Zoom was used by the AZCALL organizing committee to hold monthly meetings and plan the conference. ASU’s University Technology Office allowed the club to host two live webinars for the plenary speakers (usually a paid Zoom service). The networking event was held on Zoom, and breakout rooms allowed invited speakers and presenters to interact with attendees and share information, answer questions, and network.
Google Sheets: Organize proposals and presenter information and display comments/questions from Google Forms on the AZCALL Website (Google Sites – below)
Connected to the Google Forms, Google Sheets provided a collaborative online environment for organizing presentation proposals and presenter information. During the conference, when attendees submitted questions or comments, they were displayed in an embedded Google Sheet on the same webpage as the presentation. It further displayed presenters’ responses that were submitted on the same Google Form.
Google Sites: Develop and host the AZCALL conference website
Google Sites is a free tool that hosts the AZCALL website and the digital program with relevant information about the conference. Individual webpages were created for each presenter with a YouTube video of their talk, a Google Form (to ask questions/comment), a Google Sheet (to display questions/comments), and presenter biographies, institutions, and contact information. The AZCALL website also has a history section where you can still access conference materials and presentations today, available at https://sites.google.com/view/azcallconference/home.
The resiliency of the CALL Club graduate students transformed the conference into a valuable virtual exchange during a pandemic – a model worth replicating post-pandemic. Adapting these tools for virtual exchange requires time, effort, and internet literacy since they are far from plug-and-play, but it is a task worth accomplishing for the benefit of the organizers, attendees, and the field. This model is just one culture-of-use iteration, but it is shared with the hopes that others will forge new paths and connections by hosting virtual conferences in their own interest areas of applied linguistics.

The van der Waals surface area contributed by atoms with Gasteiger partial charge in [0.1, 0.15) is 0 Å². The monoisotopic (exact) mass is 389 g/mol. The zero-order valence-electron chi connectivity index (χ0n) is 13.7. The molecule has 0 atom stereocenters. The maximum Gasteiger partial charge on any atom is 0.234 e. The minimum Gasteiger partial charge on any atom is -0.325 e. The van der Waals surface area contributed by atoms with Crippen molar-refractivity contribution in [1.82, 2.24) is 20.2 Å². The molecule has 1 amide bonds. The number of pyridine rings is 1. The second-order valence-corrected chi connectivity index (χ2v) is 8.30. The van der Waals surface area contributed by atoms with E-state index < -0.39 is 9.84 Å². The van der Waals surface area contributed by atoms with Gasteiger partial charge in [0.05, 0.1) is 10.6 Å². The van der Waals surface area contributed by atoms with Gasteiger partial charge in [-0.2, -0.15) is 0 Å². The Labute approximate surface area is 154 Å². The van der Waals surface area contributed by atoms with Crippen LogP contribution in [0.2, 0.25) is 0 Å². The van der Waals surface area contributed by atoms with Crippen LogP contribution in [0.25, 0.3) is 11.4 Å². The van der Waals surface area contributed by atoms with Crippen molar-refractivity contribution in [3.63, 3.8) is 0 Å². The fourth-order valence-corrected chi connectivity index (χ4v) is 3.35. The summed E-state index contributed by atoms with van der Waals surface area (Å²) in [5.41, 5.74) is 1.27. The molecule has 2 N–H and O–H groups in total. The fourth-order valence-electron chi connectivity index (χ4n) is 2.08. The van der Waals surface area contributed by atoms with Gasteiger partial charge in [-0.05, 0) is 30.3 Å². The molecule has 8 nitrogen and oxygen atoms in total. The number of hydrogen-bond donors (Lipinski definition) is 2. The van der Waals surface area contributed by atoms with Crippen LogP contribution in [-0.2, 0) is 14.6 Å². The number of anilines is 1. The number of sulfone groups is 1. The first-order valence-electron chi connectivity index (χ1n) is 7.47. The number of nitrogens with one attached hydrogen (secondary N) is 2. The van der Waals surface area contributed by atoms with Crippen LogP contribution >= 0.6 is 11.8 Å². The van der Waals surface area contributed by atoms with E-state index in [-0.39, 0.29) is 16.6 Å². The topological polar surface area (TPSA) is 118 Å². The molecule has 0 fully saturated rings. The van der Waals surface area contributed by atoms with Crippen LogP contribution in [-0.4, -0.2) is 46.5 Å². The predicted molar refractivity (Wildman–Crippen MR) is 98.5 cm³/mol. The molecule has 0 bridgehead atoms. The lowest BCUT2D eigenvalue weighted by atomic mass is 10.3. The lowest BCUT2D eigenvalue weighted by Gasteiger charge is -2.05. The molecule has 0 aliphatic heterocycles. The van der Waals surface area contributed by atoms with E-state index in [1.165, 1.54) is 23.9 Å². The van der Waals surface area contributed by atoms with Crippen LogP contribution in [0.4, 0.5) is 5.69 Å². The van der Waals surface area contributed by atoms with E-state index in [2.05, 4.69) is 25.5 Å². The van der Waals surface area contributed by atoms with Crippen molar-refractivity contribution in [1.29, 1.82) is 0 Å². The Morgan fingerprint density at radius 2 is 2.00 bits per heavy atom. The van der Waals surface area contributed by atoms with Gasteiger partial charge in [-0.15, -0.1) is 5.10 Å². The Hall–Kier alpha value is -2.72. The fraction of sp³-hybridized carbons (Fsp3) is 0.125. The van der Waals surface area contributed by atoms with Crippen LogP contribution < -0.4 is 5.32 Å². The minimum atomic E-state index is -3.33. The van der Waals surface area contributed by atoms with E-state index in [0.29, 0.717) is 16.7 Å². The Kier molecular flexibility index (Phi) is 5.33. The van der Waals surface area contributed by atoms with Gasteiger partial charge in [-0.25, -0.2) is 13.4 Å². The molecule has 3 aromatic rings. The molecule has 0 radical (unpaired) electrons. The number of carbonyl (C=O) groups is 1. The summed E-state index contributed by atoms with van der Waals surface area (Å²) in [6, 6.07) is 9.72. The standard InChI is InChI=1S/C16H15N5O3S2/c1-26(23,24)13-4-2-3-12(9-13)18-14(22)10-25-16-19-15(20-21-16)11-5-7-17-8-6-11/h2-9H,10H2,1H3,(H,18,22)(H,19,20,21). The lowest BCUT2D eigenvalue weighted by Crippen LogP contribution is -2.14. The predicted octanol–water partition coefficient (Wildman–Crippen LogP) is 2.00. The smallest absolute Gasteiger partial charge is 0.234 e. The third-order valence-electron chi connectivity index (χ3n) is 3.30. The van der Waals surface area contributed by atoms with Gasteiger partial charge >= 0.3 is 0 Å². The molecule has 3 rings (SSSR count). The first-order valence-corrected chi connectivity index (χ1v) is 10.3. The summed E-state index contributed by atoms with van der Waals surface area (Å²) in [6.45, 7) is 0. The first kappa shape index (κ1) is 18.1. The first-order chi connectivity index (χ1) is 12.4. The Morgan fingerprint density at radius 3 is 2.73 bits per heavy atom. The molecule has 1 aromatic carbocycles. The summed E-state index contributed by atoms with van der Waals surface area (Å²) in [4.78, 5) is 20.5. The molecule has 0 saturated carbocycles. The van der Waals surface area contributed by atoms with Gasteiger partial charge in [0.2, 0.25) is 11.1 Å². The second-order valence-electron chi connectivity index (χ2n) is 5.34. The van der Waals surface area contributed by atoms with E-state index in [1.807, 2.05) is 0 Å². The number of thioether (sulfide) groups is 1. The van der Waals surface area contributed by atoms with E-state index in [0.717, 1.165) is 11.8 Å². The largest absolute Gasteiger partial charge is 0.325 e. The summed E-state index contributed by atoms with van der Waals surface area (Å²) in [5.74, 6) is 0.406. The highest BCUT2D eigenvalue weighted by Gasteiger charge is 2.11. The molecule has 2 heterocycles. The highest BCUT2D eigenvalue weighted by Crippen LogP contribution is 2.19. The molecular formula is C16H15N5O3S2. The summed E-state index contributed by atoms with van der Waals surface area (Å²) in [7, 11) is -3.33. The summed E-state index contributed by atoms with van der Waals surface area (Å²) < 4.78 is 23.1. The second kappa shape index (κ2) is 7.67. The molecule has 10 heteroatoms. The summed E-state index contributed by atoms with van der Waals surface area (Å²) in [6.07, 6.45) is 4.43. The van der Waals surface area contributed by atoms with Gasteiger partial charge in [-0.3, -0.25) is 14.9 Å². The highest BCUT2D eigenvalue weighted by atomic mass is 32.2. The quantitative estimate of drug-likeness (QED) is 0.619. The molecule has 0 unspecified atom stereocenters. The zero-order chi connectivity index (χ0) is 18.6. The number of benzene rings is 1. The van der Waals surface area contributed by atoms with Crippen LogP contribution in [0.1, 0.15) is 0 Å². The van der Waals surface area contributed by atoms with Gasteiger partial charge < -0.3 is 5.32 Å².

AZCALL. (2020). Arizona computer-assisted language learning conference. CALL Club at Arizona State University. https://sites.google.com/view/azcallconference/home
Shin, D., & Winans, M. D. (2020). Grammarly for dynamic corrective written feedback: Comments and questions. AZCALL Conference Presentation. https://sites.google.com/view/azcallconference/azcall-history/azcall-2020-virtual-conference/shin-winans
Thorne, S. (2003). Artifacts and cultures-of-use in intercultural communication. Language Learning & Technology, 7(2), 38-67.
Thorne, S. (2016). Cultures-of-use and morphologies of communicative action. Language Learning & Technology, 20(2), 185-191.
Michael D. Winans is a doctoral candidate in Linguistics and Applied Linguistics at Arizona State University (ASU). He is currently the Connected Academics Fellow and teaches courses on writing and applied linguistics. His research interests include computer-assisted language learning and the future of English in the context of globalization and the internet. His dissertation explores professionalization in second language teacher education. At AAAL 2021, he presented on the use of Grammarly for dynamic corrective written feedback with the goal of increasing student autonomy and decreasing teacher workload. Recently, he has been elected to TESOL International’s CALL-IS Steering Committee for 2021-2024. He has served as an officer in the CALL Club at ASU and Co-Chair of AZCALL every year since 2018. He has been published by TESOL Press, Language Learning & Technology, and CALICO Journal, among others. His website is www.winansmd.com.
Blanca Romero Pino is a Ph.D. student in Linguistics and Applied Linguistics at Arizona State University, College of Liberal Arts and Sciences. She has received a B.A. in Education with a concentration in English, an M.A. in TESOL, and an M.A. in Linguistics and Applied Linguistics. She has over 13 years of experience in teaching EFL/ESL, linguistics, applied linguistics, and sociolinguistics. Her research interests include language and identity in immigrant communities, language and race, raciolinguistics, and critical discourse analysis.
Xiaomeng Zhang is a Lecturer in the Department of East Asian Languages and Civilizations at the University of Pennsylvania. She is currently a Ph.D. candidate in East Asian Languages and Civilizations at Arizona State University, with research specialties in Chinese second language acquisition, Chinese language pedagogy, and computer-assisted language learning. She also holds a graduate certificate in Computer Assisted Language Learning from Arizona State University. Xiaomeng served as the Forth Officer of the Computer-Assisted Language Learning Club at Arizona State University in 2020 and as one of the organizing committee members to host the 2020 AZCALL virtual conference.